Washington – Speaking from the floor of the Senate, U.S. Senator Benjamin L. Cardin (D?MD), praised the recent decision by U.S. Transportation Security Administration (TSA) Administrator John Pistole that will permit the TSA security officers who work at BWI-Thurgood Marshall International Airport and at airports around the nation to vote on whether or not they wish to be represented by a union for the purpose of engaging in limited, clearly defined collective bargaining at the national level on non-security employment issues. An amendment currently pending in the Senate sponsored by Senator Roger Wicker (R-TN) would prohibit such a vote.
“Administrator Pistole’s decision was a smart one that will help ensure the safety of the travelling public by giving the TSA the flexibility it needs to respond to real threats and emergencies while helping recruit and retain the best employees,” said Senator Cardin.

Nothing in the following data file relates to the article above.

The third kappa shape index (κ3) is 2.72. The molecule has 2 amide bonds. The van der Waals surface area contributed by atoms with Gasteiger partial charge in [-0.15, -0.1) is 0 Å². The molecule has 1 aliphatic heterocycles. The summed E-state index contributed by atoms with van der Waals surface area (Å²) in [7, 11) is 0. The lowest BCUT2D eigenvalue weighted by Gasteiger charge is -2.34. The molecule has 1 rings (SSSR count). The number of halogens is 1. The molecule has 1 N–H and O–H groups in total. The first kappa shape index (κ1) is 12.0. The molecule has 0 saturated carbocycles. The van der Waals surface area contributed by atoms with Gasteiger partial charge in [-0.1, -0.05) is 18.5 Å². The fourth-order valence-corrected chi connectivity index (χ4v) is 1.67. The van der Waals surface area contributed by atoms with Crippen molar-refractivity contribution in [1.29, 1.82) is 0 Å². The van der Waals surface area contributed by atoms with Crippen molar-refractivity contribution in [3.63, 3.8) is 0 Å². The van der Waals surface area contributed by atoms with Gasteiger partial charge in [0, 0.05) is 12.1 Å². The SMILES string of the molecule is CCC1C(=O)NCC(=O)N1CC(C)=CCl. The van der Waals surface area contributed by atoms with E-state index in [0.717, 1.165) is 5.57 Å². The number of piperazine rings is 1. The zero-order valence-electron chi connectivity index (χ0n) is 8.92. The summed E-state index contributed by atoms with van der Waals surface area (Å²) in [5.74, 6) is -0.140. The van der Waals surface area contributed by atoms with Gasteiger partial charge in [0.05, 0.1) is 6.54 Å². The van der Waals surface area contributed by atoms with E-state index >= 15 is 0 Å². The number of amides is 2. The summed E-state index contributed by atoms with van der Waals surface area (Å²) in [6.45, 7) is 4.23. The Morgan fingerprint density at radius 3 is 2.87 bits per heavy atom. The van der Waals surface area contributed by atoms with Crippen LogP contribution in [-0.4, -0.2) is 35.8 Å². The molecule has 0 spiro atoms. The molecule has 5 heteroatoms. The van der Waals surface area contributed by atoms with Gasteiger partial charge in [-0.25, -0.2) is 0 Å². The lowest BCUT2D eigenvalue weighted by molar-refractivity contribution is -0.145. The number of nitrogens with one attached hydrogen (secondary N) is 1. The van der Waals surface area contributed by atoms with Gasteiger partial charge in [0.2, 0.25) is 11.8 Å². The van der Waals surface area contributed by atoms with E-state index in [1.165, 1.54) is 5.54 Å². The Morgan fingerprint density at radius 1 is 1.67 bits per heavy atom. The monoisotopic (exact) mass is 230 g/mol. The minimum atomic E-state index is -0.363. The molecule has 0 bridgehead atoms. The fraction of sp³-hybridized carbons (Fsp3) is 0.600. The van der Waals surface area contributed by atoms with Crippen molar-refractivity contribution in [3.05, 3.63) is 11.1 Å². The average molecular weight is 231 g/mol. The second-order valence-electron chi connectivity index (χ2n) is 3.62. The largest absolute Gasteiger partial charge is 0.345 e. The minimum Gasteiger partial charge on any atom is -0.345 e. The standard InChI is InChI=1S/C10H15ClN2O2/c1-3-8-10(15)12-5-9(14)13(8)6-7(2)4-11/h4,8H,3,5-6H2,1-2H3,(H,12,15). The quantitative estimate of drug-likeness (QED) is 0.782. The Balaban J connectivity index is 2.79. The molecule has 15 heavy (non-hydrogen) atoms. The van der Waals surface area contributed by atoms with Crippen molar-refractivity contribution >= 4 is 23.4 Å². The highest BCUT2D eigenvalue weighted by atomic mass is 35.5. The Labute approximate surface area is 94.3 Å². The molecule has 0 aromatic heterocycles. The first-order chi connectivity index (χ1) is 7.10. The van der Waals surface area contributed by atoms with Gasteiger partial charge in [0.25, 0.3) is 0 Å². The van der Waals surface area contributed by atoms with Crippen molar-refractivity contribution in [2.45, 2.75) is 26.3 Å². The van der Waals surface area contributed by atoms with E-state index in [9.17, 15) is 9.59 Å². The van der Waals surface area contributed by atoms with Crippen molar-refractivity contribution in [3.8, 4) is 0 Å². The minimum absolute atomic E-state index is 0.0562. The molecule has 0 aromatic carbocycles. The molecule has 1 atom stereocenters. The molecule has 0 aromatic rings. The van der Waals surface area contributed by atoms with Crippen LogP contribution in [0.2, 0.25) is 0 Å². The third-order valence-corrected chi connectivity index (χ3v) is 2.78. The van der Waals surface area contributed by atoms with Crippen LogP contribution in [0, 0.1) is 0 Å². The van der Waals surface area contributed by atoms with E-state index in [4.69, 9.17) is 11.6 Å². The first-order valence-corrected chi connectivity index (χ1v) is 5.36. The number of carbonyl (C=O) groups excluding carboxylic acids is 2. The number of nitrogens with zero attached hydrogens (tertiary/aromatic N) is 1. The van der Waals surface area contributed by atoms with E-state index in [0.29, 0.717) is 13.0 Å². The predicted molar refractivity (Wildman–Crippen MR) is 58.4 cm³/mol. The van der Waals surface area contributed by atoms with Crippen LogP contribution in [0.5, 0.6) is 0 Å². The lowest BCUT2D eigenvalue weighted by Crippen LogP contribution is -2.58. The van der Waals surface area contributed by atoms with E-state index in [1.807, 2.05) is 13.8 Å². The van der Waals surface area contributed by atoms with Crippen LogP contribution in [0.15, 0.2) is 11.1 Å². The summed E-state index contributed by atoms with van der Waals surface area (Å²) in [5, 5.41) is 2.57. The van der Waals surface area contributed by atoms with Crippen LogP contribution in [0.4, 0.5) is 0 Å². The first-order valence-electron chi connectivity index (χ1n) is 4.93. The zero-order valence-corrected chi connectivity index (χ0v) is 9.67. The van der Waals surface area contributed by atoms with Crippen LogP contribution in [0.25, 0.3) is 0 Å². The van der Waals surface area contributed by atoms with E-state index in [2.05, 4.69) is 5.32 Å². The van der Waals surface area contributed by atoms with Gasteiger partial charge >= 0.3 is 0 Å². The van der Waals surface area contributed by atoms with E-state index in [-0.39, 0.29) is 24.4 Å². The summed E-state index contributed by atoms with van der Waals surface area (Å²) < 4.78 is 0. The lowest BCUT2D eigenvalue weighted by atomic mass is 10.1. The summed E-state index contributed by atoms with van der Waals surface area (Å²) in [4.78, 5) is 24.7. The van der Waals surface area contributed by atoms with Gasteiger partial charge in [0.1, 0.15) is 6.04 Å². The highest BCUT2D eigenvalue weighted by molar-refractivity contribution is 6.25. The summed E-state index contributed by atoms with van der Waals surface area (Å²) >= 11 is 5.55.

“More than six months ago, I urged my colleagues to support what I called ‘smart collective bargaining’ for the more than 60,000 TSA employees who work at BWI-Marshall and other airports around the country, which would include a public safety and emergency exception. I was pleased to see Administrator Pistole adopt this position, rejecting a false choice between national security and fair representation for federal employees. Smart collective bargaining will increase stability and professionalism in the TSA workplace, and it should dramatically reduce attrition rates, job dissatisfaction and increased costs, all of which will enhance transportation security for travelers.”
Senator Cardin, who was Chairman of the Senate Judiciary Terrorism and Homeland Security Subcommittee during the 111 th Congress, stated that “countless American heroes work every day to protect us and keep us safe under collective bargaining agreements.” He pointed out that DHS’ Customs and Border Patrol (CBP) Officers, some of whom work at the same airports as TSA employees, employees of the Department of Homeland Security’s Federal Protective Service, as well as the U.S. Capitol Police, all operate under collective bargaining agreements.
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